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Re: what's a callback?

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Isn't that called an interface? Aren't MS COM objects (such as dhtml
Active-X objects) an example of such? The COM object interface are
pointers to an object-specific array of pointers.


Re: what's a callback?

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In Java, COM, DCOM, OLE, etc., they are called interfaces. In C++,
"prototype" and "function declaration", are synonymous. A function
name without parameters is a pointer, but you can also declare a
variable name for a pointer to a function with a... call it a
special syntax. You knew that, right?

ActiveX really is a good way to write reusable code - DLLs on
steroids. And the remote access (DCOM+/RPC) capability is the balls.
Version control is a positive side benefit of the whole
architecture. It's still a mess - a miracle that MS could pull it
off IMO.

DHTML isn't a COM thing, it's a DOM thing.
--
Best Regards,
Mike

Re: what's a callback?

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No, kind of fuzzy on C++, mostly into Java.

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Widgets (COM, Active-X) you code aren't part of the DHTML DOM, but can
be scripted as if they were.


Re: what's a callback?
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90% of the responses were pretty much okay. That is not 'Full
of misinformation'.

Of course you don't bother to give any meaningful response
yourself. Like the majority of CAE, bunch of arrogant, boring
wannabees as they are.

--
Thanks, Frank.
(remove 'q' and 'invalid' when replying by email)







Re: what's a callback?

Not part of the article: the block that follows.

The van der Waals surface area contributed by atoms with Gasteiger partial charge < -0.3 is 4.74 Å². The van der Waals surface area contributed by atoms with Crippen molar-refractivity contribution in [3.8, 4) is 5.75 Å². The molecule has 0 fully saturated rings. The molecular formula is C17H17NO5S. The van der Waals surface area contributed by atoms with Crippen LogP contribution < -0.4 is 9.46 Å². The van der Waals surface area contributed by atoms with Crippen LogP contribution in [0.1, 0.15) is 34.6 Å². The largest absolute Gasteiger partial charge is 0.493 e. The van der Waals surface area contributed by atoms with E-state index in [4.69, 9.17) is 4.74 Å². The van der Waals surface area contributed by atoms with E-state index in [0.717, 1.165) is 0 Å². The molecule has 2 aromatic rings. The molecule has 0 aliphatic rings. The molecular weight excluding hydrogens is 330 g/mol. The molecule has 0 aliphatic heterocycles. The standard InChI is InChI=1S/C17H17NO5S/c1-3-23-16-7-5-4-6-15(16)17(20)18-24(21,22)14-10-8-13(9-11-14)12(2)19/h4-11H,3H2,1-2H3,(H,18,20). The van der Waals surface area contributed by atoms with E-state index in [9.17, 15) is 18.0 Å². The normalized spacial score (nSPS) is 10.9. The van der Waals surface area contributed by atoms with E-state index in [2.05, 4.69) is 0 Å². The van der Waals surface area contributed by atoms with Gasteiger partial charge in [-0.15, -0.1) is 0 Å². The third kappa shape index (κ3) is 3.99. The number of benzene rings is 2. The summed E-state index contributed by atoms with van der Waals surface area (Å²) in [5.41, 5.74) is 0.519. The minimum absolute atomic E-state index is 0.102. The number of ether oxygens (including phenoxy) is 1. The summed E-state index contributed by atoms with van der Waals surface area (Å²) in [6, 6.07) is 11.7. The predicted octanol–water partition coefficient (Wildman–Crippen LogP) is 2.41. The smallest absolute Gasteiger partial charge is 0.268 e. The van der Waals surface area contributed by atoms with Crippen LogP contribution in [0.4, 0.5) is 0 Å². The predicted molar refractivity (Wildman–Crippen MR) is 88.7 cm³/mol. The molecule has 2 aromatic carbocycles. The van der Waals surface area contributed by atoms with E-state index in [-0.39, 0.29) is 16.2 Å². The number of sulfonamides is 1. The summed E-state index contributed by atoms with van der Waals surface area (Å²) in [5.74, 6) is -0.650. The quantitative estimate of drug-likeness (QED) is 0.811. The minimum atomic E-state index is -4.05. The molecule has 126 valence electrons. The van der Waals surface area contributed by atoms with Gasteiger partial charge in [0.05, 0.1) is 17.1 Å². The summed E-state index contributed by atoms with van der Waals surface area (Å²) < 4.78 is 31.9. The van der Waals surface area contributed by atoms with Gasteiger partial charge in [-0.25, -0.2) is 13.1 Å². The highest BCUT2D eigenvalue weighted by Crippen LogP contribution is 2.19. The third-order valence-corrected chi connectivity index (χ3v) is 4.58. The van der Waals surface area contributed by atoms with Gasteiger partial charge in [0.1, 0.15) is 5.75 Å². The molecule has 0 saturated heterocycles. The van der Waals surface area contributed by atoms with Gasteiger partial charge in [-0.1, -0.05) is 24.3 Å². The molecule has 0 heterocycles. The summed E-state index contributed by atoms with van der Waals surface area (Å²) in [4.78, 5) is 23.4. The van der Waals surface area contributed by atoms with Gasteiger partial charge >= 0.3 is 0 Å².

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Granted. However the 10% were fairly forceful ;).

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CAE? not sure I know this one (other than Computer Aided Engineering).

Ok - meaningful response then. Rene said:
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yet exist. <<

That's one potential/peripheral/trivial use, sure (esp. once he'd provided
more detail), but it's not what defines a callback. More generally, a
callback is a means of providing an instance-specific hook into a
general-purpose process (a form of polymorphism, if you like). The simplest
example I can think of is a state machine, where each state corresponds to a
specific processing routine. You can deal with this via a case structure,
sure, but it's neater (and more robust) to use an array of function
pointers.

A more real-world example would be a class that exists to process input from
e.g. a file. Let's say that each "item" in the file is processed by a
general-purpose handler class, but is finally validated and stored by a
routine that is specific to the nature of the item encountered. Within the
uberclass definition one could include a function pointer (the callback);
within the instance of the class one would point this at the specific
routine.

Another example is a registered callback (described by others here), where a
function pointer is passed to a class at runtime (e.g. qsort). I use static
callbacks all the time, but registered callbacks much less so.

Hope this redresses the balance ;).

Steve
http://www.fivetrees.com



Re: what's a callback?
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It's right under your nose. You are posting in it ;)


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I have to admit I misread his post first too, thought for a moment he
was talking about stubs or something. But imo he was as close as
it gets.

OTH, what's in a name. All too often we see old wine in new bags.

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simplest
a
from

Perhaps I am misreading here, but this sounds not at all as callbacks.